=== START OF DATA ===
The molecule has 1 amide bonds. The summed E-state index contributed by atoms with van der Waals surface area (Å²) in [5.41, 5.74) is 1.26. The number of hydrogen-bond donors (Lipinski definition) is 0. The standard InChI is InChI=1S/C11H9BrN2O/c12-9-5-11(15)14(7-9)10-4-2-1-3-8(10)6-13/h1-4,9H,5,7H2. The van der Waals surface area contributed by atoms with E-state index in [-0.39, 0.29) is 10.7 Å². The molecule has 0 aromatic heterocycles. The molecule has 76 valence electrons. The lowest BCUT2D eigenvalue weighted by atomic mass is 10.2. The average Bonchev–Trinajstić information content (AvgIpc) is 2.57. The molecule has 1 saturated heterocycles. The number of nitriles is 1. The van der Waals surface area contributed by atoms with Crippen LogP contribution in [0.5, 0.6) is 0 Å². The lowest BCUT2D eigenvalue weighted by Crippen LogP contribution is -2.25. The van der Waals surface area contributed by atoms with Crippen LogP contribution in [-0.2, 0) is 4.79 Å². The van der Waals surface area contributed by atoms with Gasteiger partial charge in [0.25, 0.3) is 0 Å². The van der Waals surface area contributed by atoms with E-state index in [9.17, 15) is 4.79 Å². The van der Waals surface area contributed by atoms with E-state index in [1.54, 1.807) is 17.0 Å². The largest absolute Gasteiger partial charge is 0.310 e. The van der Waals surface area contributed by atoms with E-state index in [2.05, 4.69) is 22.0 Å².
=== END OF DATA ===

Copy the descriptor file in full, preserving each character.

The molecule has 1 amide bonds. The summed E-state index contributed by atoms with van der Waals surface area (Å²) in [5.41, 5.74) is 1.26. The number of hydrogen-bond donors (Lipinski definition) is 0. The standard InChI is InChI=1S/C11H9BrN2O/c12-9-5-11(15)14(7-9)10-4-2-1-3-8(10)6-13/h1-4,9H,5,7H2. The van der Waals surface area contributed by atoms with E-state index in [-0.39, 0.29) is 10.7 Å². The molecule has 0 aromatic heterocycles. The molecule has 76 valence electrons. The lowest BCUT2D eigenvalue weighted by atomic mass is 10.2. The average Bonchev–Trinajstić information content (AvgIpc) is 2.57. The molecule has 1 saturated heterocycles. The number of nitriles is 1. The van der Waals surface area contributed by atoms with Crippen LogP contribution in [0.5, 0.6) is 0 Å². The lowest BCUT2D eigenvalue weighted by Crippen LogP contribution is -2.25. The van der Waals surface area contributed by atoms with Crippen LogP contribution in [-0.2, 0) is 4.79 Å². The van der Waals surface area contributed by atoms with Gasteiger partial charge in [0.25, 0.3) is 0 Å². The van der Waals surface area contributed by atoms with E-state index in [9.17, 15) is 4.79 Å². The van der Waals surface area contributed by atoms with E-state index in [1.54, 1.807) is 17.0 Å². The largest absolute Gasteiger partial charge is 0.310 e. The van der Waals surface area contributed by atoms with E-state index in [2.05, 4.69) is 22.0 Å².